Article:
Saturday, April 18, 2009

Can Your Infant Read Yet?

Before you know it your precious bundle of joy will be running off to kindergarten. You may still measure her age in months but in no time at all the government will be measuring her test scores in hard, fast, quantifiable statistics so there’s no time like the present to get started…

Don’t panic if you didn’t read to your child in utero – although research clearly shows that this is advantageous you can catch up! The effects were, after all, short lived and only applied to recognition not comprehension anyway.

If you forgot to play classical music to you infant to capitalize on the much publicized “Mozart Effect” rest assured that it wasn’t a real phenomenon anyway. As appealing as it sounds, to think that playing classical music will make your prodigy smarter, there is no data to support this myth. Do however play music to your infants and toddlers because it is soothing and great to listen to…

Before you plop your precious bundle of joy in front of the television for some neural enhancement courtesy of Einstein or the like remember the words of the great developmental psychologist, Jean Piaget, who said that children learn by doing – not watching. I know, I know he seems to love the stimulation but any interaction between you and your child is worth far more than any program on television. You provide vital feedback and hands on interactions that are both key components of the learning process. Remember that children think and learn differently than adults. You have to think as a child thinks.

Forget the computer too. She won’t learn to read with all the latest software, gyzmos and gadgets. Sorry to burst that technological bubble but there are no pixel tricks to ease the process.

Reading takes time, human interaction, patience and trust. Read to your infants and toddlers. Read to them at breakfast, read to them at playtime and recite poetry to them while you are out walking. Expose them to print and introduce them to the joy of reading. Be a good role model. Let your children see you reading. Snuggle up close and make it an enjoyable experience that your child will eagerly anticipate. Turn reading into an adventure. Solve mysteries together and anticipate what characters will do next. Discuss the people and the events that you are reading about. Read about events and people that your infant and toddler has experience with – create a shared imaginary world together.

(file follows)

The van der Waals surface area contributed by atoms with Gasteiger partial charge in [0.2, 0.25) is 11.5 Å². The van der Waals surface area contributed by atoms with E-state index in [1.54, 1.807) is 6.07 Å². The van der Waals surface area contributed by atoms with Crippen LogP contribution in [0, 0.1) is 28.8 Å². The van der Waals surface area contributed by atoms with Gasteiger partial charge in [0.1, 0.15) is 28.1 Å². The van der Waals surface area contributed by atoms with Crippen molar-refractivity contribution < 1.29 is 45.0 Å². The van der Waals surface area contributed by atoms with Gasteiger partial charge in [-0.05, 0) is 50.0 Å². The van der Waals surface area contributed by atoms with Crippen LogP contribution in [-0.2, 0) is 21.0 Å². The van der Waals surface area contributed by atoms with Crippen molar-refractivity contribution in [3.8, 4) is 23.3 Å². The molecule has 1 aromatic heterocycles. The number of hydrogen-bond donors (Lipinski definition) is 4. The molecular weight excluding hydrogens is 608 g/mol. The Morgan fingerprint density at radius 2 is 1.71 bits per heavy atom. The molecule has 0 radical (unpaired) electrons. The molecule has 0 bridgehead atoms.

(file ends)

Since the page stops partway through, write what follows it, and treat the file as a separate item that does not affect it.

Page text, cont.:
Reread stories and poems so that your child gains familiarity with the words. Let her predict the next word by pausing – remember, long before she speaks, she can comprehend. Ask her questions even if she is too little to respond verbally. Act out the stories and bring them to life.

Robert Louis Stevenson’s “A Child’s Garden of Verse” is a great place to start for poetry. Odgen Nash has some fun and nonsense rhymes that children love. Sandra Boynton’s books are an ideal introduction to print. They are fun, lively stories with bright, colorful and inviting illustrations. Dr. Seuss is another great source. His nonsense words and ridiculous themes turn reading into adventure, mayhem and madness – the good kind! Look out for Horton, the Sneeches and Sam-I-am to name but a few.

Talking also nurtures that vocabulary growth that is essential to reading and learning. Remember, your infant will utter one or two words by her first birthday and within a year you should hear over 400 utterances. You are charged with the responsibility of exposing your child to a rich vocabulary filled environment. Don’t forget, those words are experience long before you hear her utter them and there is no time like the present to get started.

Laying the foundations for reading can be an exciting journey. Focus on stories, plots and characters and avoid the urge to teach letters and sounds. The brain is not mature enough yet. Consider instead, how you can spend those quality interactions.

You may feel pressure to spend those toddler and preschool years on drill and practice that is narrowly focused on letters and sounds. The decoding process needs to wait until 2 key elements are in place. Firstly, your child’s eye sight needs to mature – this can take until around 5 years of age. Remember, you can discern a “p” from a “q” or a “d” from a “b” but to the immature eye they are all so very similar that it is not a good use of your time to focus on those minor differences. If you rush this process then you risk a sense of frustration and failure that may show itself in behavior problems or a reluctance to learn. Secondly, the brain has to develop.

Let’s not forget, your child has to have a need to read. What, after all, should toddlers do with print; follow a recipe? Read the newspaper? Your goal during these formative years is to develop a “need to read” within the risk free and nurturing environment of your home. Unlock the magic of literature and the rest will fall into place …


  1. I really enjoy reading your points of view and the presentation of information you provide here on your blog!! Thanks so much!! I am a new mom and I am sure i can come up with some topics for you to ponder!! Thanks!!

  2. Princess Mar,

    Thank you for your kind words. Enjoy the blog and post any questions that you may have..

    Also, enjoy your baby, do you have a boy or a girl?